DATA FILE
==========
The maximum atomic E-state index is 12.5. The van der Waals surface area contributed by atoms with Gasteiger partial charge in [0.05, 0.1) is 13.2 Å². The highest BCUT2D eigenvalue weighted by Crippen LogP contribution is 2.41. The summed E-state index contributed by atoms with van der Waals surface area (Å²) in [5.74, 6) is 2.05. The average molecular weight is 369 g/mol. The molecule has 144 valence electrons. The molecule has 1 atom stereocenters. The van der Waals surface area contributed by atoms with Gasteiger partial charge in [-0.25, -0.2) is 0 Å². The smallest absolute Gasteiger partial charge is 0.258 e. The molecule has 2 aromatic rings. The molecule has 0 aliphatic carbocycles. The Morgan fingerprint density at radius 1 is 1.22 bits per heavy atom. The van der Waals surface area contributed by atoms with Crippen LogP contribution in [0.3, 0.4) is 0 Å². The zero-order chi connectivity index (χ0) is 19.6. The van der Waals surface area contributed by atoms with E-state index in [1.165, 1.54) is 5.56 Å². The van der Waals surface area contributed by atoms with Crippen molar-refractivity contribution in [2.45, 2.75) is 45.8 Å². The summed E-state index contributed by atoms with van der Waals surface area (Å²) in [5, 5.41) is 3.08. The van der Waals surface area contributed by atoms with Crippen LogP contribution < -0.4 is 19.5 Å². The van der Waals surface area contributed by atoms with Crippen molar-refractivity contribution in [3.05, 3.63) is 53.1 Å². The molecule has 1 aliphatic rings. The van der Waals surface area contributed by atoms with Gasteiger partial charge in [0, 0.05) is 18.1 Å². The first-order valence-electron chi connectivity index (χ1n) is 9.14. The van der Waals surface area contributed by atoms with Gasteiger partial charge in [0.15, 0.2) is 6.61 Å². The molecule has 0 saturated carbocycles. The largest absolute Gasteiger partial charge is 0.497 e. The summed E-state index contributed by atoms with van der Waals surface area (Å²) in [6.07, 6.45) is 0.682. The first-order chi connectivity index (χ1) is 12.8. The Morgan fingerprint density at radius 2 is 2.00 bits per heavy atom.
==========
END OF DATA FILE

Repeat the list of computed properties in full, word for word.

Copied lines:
The maximum atomic E-state index is 12.5. The van der Waals surface area contributed by atoms with Gasteiger partial charge in [0.05, 0.1) is 13.2 Å². The highest BCUT2D eigenvalue weighted by Crippen LogP contribution is 2.41. The summed E-state index contributed by atoms with van der Waals surface area (Å²) in [5.74, 6) is 2.05. The average molecular weight is 369 g/mol. The molecule has 144 valence electrons. The molecule has 1 atom stereocenters. The van der Waals surface area contributed by atoms with Gasteiger partial charge in [-0.25, -0.2) is 0 Å². The smallest absolute Gasteiger partial charge is 0.258 e. The molecule has 2 aromatic rings. The molecule has 0 aliphatic carbocycles. The Morgan fingerprint density at radius 1 is 1.22 bits per heavy atom. The van der Waals surface area contributed by atoms with Crippen LogP contribution in [0.3, 0.4) is 0 Å². The zero-order chi connectivity index (χ0) is 19.6. The van der Waals surface area contributed by atoms with E-state index in [1.165, 1.54) is 5.56 Å². The van der Waals surface area contributed by atoms with Crippen molar-refractivity contribution in [2.45, 2.75) is 45.8 Å². The summed E-state index contributed by atoms with van der Waals surface area (Å²) in [5, 5.41) is 3.08. The van der Waals surface area contributed by atoms with Crippen LogP contribution < -0.4 is 19.5 Å². The van der Waals surface area contributed by atoms with Crippen molar-refractivity contribution in [3.05, 3.63) is 53.1 Å². The molecule has 1 aliphatic rings. The van der Waals surface area contributed by atoms with Gasteiger partial charge in [0, 0.05) is 18.1 Å². The first-order valence-electron chi connectivity index (χ1n) is 9.14. The van der Waals surface area contributed by atoms with Gasteiger partial charge in [0.15, 0.2) is 6.61 Å². The molecule has 0 saturated carbocycles. The largest absolute Gasteiger partial charge is 0.497 e. The summed E-state index contributed by atoms with van der Waals surface area (Å²) in [6.07, 6.45) is 0.682. The first-order chi connectivity index (χ1) is 12.8. The Morgan fingerprint density at radius 2 is 2.00 bits per heavy atom.